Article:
Colorado Rights Blog

ACLU of Colorado By: ACLU of Colorado 4.10.2015

John Carlson: The right to rest

(This guest column originally appeared in the Boulder Daily Camera. It was written by a Boulder County ACLU Chapter Board member.)

By John Carlson

Homelessness is not a crime. It’s a status, the product of poverty. Or mental illness. Or sudden misfortune, like a big medical bill that leads to a foreclosure. It’s generally acquired innocently or involuntarily, and sleeping on streets or parks is its inevitable consequence. That’s because human beings are biologically compelled to rest, whether by sitting, lying, or sleeping. And given that shelter is unavailable to many of the homeless — the Boulder shelter currently offers just 60 beds in the summer, more in the winter but still fewer than needed — it’s not clear what choice homeless people have but to sleep in parks or streets.

Yet in response to this involuntary act, Boulder, like other cities, has turned many of the homeless into criminals, including those who have been denied beds at public shelters. The city’s no-camping law, as it is known, is as absurd as it is cruel. It prohibits sleeping outside with “shelter,” defined as any protection from the elements other than clothing. So merely sleeping outside is not “camping,” but sleeping while using a blanket or sleeping bag is a crime. A few years ago, the Colorado Supreme Court refused to hear a case brought by the ACLU challenging the ordinance. David Madison was charged as an illegal “camper” after he slept outside in a sleeping bag, on a night when temperatures dropped to 11 degrees.

Madison had sought refuge at a homeless shelter earlier that evening, but there was no space for him. He was found guilty based on the trial court’s ruling that his frost-covered sleeping bag constituted shelter. Had he jettisoned the sleeping bag he would have suffered frostbite or hypothermia, or worse, but he wouldn’t have been a criminal.

A bill wending its way through the Colorado legislature aims at repealing no-camping ordinances like Boulder’s. Dubbed the Right to Rest Act (House Bill 15-1264), it is set for a hearing on April 15 before the Senate Veterans and Military Affairs Committee. It would protect the right of all people to rest or sleep in public places without discrimination; to eat and share food there; to have privacy in one’s belongings; and to occupy one’s legally parked vehicle. It would not stop police from intervening to prevent criminal activity, like trespassing, obstructing sidewalks, or aggressive panhandling.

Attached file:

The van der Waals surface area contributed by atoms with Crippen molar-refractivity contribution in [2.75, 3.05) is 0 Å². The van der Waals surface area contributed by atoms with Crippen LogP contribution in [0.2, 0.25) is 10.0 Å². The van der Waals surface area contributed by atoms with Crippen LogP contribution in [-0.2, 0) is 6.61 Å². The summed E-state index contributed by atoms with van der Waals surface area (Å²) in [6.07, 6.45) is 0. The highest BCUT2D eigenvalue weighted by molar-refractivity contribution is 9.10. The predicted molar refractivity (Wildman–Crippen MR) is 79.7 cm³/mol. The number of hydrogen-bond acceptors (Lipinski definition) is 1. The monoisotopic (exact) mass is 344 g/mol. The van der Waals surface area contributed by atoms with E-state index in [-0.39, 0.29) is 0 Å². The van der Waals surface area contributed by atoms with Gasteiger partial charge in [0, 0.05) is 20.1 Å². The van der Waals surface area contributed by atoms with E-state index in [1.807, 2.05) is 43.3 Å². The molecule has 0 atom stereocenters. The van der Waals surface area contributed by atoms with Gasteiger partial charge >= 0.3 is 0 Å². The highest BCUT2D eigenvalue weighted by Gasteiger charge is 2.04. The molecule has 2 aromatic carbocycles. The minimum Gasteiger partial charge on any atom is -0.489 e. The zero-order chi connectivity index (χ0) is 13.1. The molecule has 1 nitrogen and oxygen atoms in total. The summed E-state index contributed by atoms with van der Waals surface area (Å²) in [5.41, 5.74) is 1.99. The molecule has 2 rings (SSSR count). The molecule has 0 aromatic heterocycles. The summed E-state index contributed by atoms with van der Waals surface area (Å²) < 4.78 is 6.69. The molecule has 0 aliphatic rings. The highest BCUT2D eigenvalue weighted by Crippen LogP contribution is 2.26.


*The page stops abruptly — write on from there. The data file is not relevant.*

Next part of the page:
The bill’s sponsors point to data showing that significant numbers of homeless people in Colorado have been ticketed or arrested for sleeping, sitting, or lying down in public areas. The sponsors also highlight the illusory appeal of criminal laws targeting the homeless. Jailing a few illegal campers doesn’t make them disappear. They just migrate to other cities, which in turn enact and enforce their own criminal bans.

The Boulder County ACLU supports the Right to Rest Act. It’s a protest against the immorality of criminalizing rather than confronting the problems of homelessness. If enacted, and we hope it is, it will tell cities struggling to deal with their homeless populations to do more than simply shift the problem from streets to jails. If it is defeated, the punitive approach favored by Boulder will continue to expand, eventually spreading criminal bans to all regions of the state and beyond, at which point a public that has steadfastly refused to build housing for its homeless populations will be forced to build new jails for all the criminals it has created.